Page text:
An important note to consider, whether you’re just getting your first tattoo or are a veteran of the process, is your nervous system. Anywhere that the skin is thin—feet, hands, or clavicle—you will experience enhanced sensitivity. Concomitantly, in places where an abundance of nerves run close to the surface—upper inner arm, back of the knee, hip and groin area, and lower back—tattooing will be more painful.

If you're harboring any fear of commitment, it's going to come to surface when the time comes to decide on a tattoo. This goes without saying but when you’re going to ink yourself permanently—whether it’s a micro tat or a full sleeve—you're gonna want to get it right. Maybe you know what you want, but don’t know the best execution—something that will look good in 5, 10, or 40 years.
“I have been going to Eraser Clinic to remove a large black and red tribal tattoo from my arm. The staff are all really nice and professional and they are precise with their work. My tattoo has been very fading nicely and evenly with every visit and no issues at all with skin texture or pigmentation changes. I have recommended them to several of my friends looking for tattoo removal and I am glad I found this place.”
He is also aware of the ways Instagram impacts the tattoo community and the spread of trends like sacred geometry. "Without a doubt social media has everything to do with clients — first timers in particular — having access to researching and choosing an artist," he said. "Instagram has been the single most powerful tool I've had access to for marketing as an artist all along."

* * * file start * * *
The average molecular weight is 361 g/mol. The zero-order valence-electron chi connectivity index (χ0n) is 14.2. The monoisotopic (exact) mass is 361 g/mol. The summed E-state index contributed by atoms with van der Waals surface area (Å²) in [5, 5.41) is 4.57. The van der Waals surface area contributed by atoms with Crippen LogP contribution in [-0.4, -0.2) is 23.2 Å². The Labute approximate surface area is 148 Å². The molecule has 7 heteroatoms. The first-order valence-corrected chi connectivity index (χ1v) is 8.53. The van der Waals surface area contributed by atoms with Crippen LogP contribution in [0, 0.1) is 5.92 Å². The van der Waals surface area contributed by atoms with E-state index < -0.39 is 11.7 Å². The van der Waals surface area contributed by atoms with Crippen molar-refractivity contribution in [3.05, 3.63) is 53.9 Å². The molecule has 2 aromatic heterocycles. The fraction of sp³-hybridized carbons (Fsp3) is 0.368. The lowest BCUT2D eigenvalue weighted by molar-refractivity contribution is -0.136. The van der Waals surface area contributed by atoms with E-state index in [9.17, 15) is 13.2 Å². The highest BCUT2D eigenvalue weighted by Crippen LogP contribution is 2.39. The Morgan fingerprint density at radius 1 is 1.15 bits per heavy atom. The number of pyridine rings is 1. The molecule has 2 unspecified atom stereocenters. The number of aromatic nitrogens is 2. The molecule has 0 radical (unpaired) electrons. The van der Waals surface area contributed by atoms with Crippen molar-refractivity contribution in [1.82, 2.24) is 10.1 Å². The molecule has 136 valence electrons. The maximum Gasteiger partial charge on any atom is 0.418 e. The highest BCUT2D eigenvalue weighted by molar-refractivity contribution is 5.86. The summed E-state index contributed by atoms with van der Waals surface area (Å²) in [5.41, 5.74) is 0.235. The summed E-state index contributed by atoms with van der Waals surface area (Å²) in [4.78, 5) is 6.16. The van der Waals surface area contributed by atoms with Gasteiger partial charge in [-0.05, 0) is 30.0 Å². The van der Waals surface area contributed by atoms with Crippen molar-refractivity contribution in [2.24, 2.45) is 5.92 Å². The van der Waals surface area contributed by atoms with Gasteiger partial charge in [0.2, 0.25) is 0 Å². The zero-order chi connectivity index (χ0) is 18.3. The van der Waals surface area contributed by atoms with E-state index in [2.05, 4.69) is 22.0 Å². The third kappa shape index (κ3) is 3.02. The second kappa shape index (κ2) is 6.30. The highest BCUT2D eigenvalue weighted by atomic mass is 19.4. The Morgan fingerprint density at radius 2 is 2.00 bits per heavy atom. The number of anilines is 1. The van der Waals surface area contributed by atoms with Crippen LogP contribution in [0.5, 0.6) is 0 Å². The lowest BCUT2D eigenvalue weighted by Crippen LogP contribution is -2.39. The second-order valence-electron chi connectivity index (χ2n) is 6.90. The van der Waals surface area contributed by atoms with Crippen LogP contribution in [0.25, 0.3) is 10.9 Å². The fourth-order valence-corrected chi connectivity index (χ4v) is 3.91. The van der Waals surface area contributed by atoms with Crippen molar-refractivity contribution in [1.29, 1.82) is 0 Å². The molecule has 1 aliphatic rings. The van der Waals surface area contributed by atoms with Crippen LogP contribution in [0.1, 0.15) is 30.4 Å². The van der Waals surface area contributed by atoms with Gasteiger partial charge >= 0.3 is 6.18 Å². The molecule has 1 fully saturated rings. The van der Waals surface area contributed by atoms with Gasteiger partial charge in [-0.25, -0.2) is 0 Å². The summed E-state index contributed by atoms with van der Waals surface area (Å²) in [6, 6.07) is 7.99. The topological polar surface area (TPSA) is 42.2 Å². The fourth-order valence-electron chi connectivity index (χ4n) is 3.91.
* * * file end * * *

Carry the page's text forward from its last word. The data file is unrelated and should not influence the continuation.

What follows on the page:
Advances in digital technology are giving artists a greater hand in creating geometric tattoos. Since this kind of tattoo needs to be extremely precise and even, a digital approach can save the artist time, make it easier to revise the design, and even ensure a perfect fit. Artists can do mock-ups by taking pictures of the body part that will be tattooed, and produce the design to fit it exactly.


Dallas, Texas has a rich tattoo history. Featuring shops such as Blink Custom Art & Tattoo, Taboo Tattoo, and Last Angels Tattoos, Dallas is a great destination if you’re looking for some new ink. With a population of around 1,223,000 there are lots of potential customers for the parlors in town. Yelp currently lists 78 different shops when searching for “tattoo” in Dallas. Google Places lists 328 different tattoo shops in the Dallas area, which shows how competitive the city truly is. Fine Line Tattoos currently boasts one of the largest selection of artists in the area, listing the following artists on their site: Todd Hlavatey, Casey Corlic, Jon Chancey, Gus, Joe McVeigh, Keven Dale, Valentine Garze, Stevie, Tom Yosenick, Enrique Castillo, Jesus, Rikki Knight, Fia, Chris Stripling, Tony, Kali, Chris, Kiimberly, and Robyn. When doing research for your artist, we suggest not paying too much attention to price because quality is much more important when you’re going to be living with the artwork for the rest of your life.
Ouroborus Geometric Design – The Ouroborus geometric design is one of the most common designs that can be found on the body of a number of men and women tattoo lovers in the entire world. It is not only because of the gorgeous appearance of the design, but also for the special meaning that it bears. When we based it on the Greek Mythology, the design will involve an image of a serpent or a dragon that eats its very own tail. The shape of the design is the one that represents the flexibleness of a certain person in dealing with the ups and downs of life.

The finger second in from the pinkie finger on the left hand is commonly known as the ‘ring finger’ and is often reserved for a wedding ring as a sign that you’re married. It is quite common place for modern couples to get a tattoo there in place of a ring as rings are very expensive especially to lose! A small, simple tattoo such as the love heart above looks beautiful and is also easy to cover up should you need to.